The servants in this show are barely seen, but so important to the plot. As Lane, the Butler, Seth Cunningham is funny and his banter with Algernon sets the pace for the entire show. Lane clearly finds his boss insufferable, but handles his duties with competence and a little exasperation. Cunningham was difficult to hear, but I appreciated the physical choices he made. The maid at Mr. Worthing's country estate, Merriman, is played by Autumn Calkins. Calkins is hilarious. She inserts an eye roll or an irritated sigh at all the right moments to make her short time on stage unforgettable.

As Reverend Canon Chasuble, Eli Cox displays a unique energy. His jokes land, but there were times where I felt his lines were garbled. Cox has a great energy on stage and I enjoyed his characterization, but he was difficult to understand. The same goes for Kate Emerick who plays Miss Prism, Cecily's governess. Miss Prism is an older woman who is interested in Doctor Chasuble. Emerick dropped the end of her lines so it was hard to understand the conversations happening on stage. Emerick has a very important role and with some projection and focused consideration, Emerick would be an unstoppable force.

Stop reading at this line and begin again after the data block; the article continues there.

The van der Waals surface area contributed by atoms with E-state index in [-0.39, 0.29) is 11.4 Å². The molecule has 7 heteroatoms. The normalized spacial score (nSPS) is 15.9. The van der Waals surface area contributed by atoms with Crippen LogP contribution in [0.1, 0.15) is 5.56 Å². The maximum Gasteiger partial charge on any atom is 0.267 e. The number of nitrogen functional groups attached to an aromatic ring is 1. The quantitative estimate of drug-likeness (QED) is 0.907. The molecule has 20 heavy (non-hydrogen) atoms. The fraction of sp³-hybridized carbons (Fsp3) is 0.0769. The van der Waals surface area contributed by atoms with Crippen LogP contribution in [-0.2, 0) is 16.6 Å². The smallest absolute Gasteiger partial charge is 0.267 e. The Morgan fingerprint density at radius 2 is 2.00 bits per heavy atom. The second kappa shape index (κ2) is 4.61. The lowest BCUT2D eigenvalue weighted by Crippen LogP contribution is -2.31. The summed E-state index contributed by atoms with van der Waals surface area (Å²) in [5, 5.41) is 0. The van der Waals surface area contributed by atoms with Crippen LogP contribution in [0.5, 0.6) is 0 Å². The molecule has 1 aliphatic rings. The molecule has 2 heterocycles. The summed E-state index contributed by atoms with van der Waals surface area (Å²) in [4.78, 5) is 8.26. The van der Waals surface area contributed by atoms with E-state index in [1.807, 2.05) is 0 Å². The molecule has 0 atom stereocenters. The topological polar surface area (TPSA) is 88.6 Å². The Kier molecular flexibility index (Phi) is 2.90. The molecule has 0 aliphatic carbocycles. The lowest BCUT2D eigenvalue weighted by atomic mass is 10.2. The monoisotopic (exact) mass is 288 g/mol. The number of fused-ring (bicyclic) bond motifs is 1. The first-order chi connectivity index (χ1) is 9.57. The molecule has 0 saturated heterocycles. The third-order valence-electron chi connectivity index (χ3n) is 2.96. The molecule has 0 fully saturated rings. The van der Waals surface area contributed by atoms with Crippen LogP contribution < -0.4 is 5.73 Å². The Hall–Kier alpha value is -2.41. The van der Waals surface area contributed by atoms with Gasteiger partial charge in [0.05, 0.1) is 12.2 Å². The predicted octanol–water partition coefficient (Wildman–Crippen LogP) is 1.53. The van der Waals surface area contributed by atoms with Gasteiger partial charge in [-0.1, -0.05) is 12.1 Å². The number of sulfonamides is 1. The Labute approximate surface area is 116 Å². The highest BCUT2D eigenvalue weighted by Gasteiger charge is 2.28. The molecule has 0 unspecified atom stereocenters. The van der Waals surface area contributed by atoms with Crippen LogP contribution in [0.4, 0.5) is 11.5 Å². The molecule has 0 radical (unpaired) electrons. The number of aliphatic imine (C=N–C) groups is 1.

I cannot go without a shout out to the stage crew. It's such an incredible opportunity for these high school students to get experience that will carry them through the rest of their lives. The stage crew is invisible during the production, but without them, the show wouldn't happen.

Overall, this is a wonderful production. I promise you will laugh because the writing and subject matter is so good. This cast obviously enjoys what they are doing and I could tell having an audience made all the difference for them. There is nothing quite like the energy an audience provides and I hope the house is full for the upcoming performances. The Importance of Being Earnest runs through October 23, 2021 at Poston Junior High School. You can buy tickets here.

Photo Credit: Allyson Van Patten